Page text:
The Dallas Cowboys stormed into FedEx Field on Sunday afternoon fresh off their most complete game of the season and by all accounts superior in every way to their reeling archrival. The Redskins had not won since Oct. 2, and accomplishing even the most mundane assignments on offense had become an adventure.
When Dallas took a double-figure advantage into the second quarter, the only question, it appeared, was how lopsided the final score would be. These are the 2011 Cowboys, though, which means rarely do they get through a game the easy way, even if the opponent has virtually nothing at stake save for pride.
That’s why players in the Dallas locker room remained understated after a 27-24 victory in which they twice surrendered leads and watched the Redskins miss a field goal in overtime before Cowboys place kicker Dan Bailey converted from 39 yards to win it. Even the celebration on the field was brief, with Dallas fully aware how fortunate it was to escape.
“It speaks a lot about this team’s will to be able to find a way to win like this,” tight end Jason Witten said. “It’s been a tough season where we’ve been on the other end of it a few times. We let a lead go. We felt like they were about ready to quit. You almost had it, but they kept fighting, and we just found a way at the end.”
Witten was referring to the three games the Cowboys had lost by four points or fewer, and following a touchdown pass from Rex Grossman to Jabar Gaffney that gave Washington a 14-10 lead 14 seconds before halftime, they were there again. Dallas fell behind by a touchdown on Graham Gano’s 40-yard field goal in the third quarter.
But the Cowboys strung together a 61-yard scoring drive on 14 plays, capped by quarterback Tony Romo’s seven-yard pass to wide receiver Laurent Robinson, who started in place of injured Miles Austin, to knot the score at 17 with 14 minutes 32 seconds left in regulation. The Cowboys followed that with their most polished possession of the game, twice converting on third down and eight to go 88 yards in just 2:22.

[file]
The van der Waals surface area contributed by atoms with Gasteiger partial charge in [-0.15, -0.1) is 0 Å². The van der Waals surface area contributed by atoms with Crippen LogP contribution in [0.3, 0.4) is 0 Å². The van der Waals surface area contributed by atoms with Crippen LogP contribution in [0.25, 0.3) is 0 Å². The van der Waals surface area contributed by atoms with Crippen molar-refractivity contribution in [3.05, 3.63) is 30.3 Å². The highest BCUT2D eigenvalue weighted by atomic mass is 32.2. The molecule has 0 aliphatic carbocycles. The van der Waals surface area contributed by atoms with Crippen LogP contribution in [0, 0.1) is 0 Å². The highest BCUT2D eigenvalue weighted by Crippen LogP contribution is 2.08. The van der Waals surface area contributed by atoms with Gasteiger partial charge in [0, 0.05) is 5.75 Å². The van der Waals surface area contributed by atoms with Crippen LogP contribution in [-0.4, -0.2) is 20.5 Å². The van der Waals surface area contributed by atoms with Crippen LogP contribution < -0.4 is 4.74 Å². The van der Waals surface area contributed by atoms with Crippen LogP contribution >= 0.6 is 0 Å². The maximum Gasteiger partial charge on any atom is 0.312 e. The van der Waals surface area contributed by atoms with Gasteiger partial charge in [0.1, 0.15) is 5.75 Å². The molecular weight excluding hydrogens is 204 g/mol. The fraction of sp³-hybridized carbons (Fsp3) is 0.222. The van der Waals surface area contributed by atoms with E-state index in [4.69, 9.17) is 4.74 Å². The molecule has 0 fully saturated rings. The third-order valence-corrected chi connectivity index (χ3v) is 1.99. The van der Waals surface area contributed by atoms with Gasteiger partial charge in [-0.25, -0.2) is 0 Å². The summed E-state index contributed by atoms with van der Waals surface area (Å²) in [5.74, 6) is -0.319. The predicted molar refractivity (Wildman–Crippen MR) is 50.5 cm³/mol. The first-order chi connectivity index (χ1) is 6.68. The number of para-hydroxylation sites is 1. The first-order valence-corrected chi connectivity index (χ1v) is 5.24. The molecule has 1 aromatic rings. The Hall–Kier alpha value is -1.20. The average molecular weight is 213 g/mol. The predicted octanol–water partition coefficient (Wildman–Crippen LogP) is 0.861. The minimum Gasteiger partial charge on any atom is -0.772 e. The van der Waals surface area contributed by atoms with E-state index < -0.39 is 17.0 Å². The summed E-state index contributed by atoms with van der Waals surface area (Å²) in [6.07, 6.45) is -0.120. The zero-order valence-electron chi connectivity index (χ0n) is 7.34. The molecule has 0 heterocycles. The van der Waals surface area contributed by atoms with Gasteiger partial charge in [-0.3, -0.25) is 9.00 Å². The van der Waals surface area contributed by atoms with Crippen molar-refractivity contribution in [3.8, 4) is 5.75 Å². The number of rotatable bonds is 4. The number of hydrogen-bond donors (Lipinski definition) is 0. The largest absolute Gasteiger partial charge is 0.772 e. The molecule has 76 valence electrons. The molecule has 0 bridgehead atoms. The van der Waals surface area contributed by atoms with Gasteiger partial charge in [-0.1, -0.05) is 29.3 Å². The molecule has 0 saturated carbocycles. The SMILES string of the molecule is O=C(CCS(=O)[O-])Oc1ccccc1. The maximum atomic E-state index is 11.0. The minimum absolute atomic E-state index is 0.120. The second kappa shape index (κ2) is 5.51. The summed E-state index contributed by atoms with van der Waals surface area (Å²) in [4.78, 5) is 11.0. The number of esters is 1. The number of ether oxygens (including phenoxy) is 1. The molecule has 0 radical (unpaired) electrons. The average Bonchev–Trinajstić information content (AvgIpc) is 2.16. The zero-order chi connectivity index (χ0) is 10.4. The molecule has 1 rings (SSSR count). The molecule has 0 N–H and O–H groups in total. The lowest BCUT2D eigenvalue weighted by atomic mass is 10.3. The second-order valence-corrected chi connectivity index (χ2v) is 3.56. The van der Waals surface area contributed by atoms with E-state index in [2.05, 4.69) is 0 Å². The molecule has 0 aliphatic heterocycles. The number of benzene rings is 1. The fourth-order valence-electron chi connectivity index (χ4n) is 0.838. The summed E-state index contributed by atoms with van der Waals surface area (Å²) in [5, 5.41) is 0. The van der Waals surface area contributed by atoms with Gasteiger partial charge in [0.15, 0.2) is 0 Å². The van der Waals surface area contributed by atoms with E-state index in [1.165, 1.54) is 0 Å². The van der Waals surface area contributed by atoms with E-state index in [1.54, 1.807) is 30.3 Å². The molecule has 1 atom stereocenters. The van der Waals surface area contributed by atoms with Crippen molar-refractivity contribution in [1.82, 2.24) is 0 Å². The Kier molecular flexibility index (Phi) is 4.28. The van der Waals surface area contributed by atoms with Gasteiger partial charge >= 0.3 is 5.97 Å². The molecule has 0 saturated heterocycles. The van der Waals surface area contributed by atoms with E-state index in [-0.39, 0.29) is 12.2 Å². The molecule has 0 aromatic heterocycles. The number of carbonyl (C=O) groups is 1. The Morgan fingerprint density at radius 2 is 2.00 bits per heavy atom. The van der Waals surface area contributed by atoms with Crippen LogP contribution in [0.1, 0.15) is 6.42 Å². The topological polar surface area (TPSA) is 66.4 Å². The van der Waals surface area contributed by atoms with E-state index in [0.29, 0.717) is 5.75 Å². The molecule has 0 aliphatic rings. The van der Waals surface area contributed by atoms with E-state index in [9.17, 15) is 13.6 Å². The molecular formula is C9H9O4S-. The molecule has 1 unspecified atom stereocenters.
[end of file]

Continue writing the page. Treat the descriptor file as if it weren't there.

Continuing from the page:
The final play of that series was Romo’s touchdown pass to Witten, who found a seam on the left side, caught the ball at about the 25 and ran into the end zone with 8:48 to go. All the Cowboys needed was a defensive stand or two against a team that had scored one touchdown over its last three games, and victory was theirs.
Dallas instead surrendered an 89-yard touchdown drive that ended when wide receiver Donte Stallworth caught a fade behind safety Alan Ball for a four-yard touchdown to force extra time.
“We talk about it all the time, the importance of playing through adversity and playing through success and understanding you have to earn it every second throughout a ballgame,” Cowboys Coach Jason Garrett said.
Overtime tested Dallas again. The anticipation of a third consecutive win soon became trepidation as the strong-legged Gano trotted onto the field for a 52-yard attempt. The ball sailed wide right, allowing Dallas to take over at its 42.
Romo dropped back on third and 15, and the pocket broke down under a heavy rush. But Romo stepped to his left to gain valuable seconds and delivered a strike to wide receiver Dez Bryant, who had beaten cornerback DeAngelo Hall on an out pattern. The gain was for 26 yards, and Bailey did the rest.
“I don’t know how my times I’ve played [the Redskins] now, but I feel like every game comes down to the wire,” Romo said. “A last-possession kind of game every time against these guys. You just kind of know that going in. They know us. We know them, so it just comes down to that. You have to make some plays, and the guys stepped up today and made those plays.”